Thursday, April 11, 2013

Fun with Stizzles

I just realized that my free trial of the Baseball Reference play index is going to expire on Monday.  Very sad.  Although, if you read this post, you already know that I am planning to purchase a subscription anyway.  Happy times!  Now that you can relax with this knowledge, let's find some fun stats and occurrences and seasons and whatever.  Oh, and I apologize for the word "stizzles" in the title.  It should read "stats" but you know how touchy autocorrect can be.


Round Numbers

Round numbers are excellent.  

Del Ennis is the only player in MLB history to have a season where with 10 triples, 20 home runs and 30 doubles.  He also scored 90 runs.  However, he ruined everything by driving in 107 runs.  That kind of non-round numbering does not endear him to me.  If he had ended with 7 fewer RBI, he'd be my favorite player of all time.  Round!

Roy Smalley had 80 walks and 80 strikeouts in 1979.  This is fitting because he also has 80 hair.  Round!

In 1993, Mike Bordick had 10 stolen bases and was caught stealing 10 times, for a nice, terrible, round 50% success rate.  He also scored 60 runs, walked 60 times, had 170 total bases and had 10 sacrifice bunts.  His WAR that season was 2.0 and he ended his career with exactly 1500 hits, 500 walks and 800 strikeouts.  He hit .260 for his career.  Round!

In 1973, Dick Woodson had 10 wins and posted a 100 ERA+.  Round! 

Josh Collmenter went 10-10 with 100 strikeouts in 2011.  How did I not know this?  He also had zero complete games!  Vida Blue posted the same numbers in 1986 and he also hit zero batters.  Round!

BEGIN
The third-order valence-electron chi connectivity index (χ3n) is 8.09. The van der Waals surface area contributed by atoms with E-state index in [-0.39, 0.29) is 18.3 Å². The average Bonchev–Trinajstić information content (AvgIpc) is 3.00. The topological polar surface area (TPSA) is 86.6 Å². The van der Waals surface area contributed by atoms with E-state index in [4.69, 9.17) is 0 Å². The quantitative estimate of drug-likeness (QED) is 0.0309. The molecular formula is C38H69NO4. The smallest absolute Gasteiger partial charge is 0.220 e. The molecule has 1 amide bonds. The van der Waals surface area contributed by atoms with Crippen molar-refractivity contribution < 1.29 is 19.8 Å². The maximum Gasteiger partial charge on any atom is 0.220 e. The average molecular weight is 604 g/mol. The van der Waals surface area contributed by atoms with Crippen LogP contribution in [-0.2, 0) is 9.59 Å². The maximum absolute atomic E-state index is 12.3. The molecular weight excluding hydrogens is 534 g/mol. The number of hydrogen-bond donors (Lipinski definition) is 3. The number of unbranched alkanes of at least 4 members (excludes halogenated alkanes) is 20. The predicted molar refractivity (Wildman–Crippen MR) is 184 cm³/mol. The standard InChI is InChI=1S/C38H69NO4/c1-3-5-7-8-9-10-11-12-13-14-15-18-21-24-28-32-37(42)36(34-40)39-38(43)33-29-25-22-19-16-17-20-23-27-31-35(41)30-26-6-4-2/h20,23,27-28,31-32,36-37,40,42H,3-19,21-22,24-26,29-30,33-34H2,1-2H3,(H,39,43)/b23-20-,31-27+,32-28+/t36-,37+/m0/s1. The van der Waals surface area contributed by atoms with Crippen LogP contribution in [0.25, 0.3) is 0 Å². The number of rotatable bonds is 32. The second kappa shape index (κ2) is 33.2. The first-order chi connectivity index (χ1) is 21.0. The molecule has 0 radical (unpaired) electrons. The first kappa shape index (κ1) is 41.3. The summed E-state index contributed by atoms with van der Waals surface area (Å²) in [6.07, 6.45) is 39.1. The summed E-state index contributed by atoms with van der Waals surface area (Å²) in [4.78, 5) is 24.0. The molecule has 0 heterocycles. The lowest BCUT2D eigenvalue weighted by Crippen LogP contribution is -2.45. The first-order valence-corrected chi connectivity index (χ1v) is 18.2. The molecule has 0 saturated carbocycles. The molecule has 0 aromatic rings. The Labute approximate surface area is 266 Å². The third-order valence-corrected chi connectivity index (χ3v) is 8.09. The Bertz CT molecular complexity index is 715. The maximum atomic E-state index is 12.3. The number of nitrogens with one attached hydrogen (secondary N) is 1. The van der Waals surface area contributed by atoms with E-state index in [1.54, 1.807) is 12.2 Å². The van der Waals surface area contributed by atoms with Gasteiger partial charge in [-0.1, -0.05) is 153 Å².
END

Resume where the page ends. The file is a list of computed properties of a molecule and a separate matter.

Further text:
Ok, hold on, here comes the hotsteppa.  In 1990 (round number), Jeffrey Leonard hit 10 home runs, 20 doubles, 0 triples, had 120 hits and as a result had 170 total bases.  He also grounded into an astounding 20 double plays.  But get this:  he wore jersey number 00!  00!!  00!!!  His WAR that season:  --1.8.  Perhaps round numbers aren't all that valuable. 


The Greatest Blown Save of all-time

On June 11, 1963, the Boston Red Sox played the Detroit Tigers.  In the bottom of the 7th, Dick Radatz replaced Wilbur Wood with one out and a runner on first.  The Red Sox were leading 3-2.  Radatz struck out the first batter he faced, then issued a walk and a single, allowing his inherited runner to score.  He got the next batter and the game went on.  From there, Radatz pitched 8 more innings, giving up just 2 hits and striking out 11 total batters.  The Red Sox hung four runs on the Tigers in the top of the 15th and Radatz was allowed to complete the game in the bottom of the inning.  He ended the game with a blown save and a win.  Not the way they drew it up, but not bad either. 

Goin' Streaking!

Old School is 10 years old. 

Last season, Kris Medlen had a huge breakout.  However, if you are a fan of odd streaks, you probably had already heard of him.  Medlen had exactly 5 strikeouts in 5 straight games.  This is a feat that has only been accomplished 8 times.  Pete Harnisch did it twice.  Kris Benson joins Kris Medlen as the two guys who accomplished this feat with a misspelled name.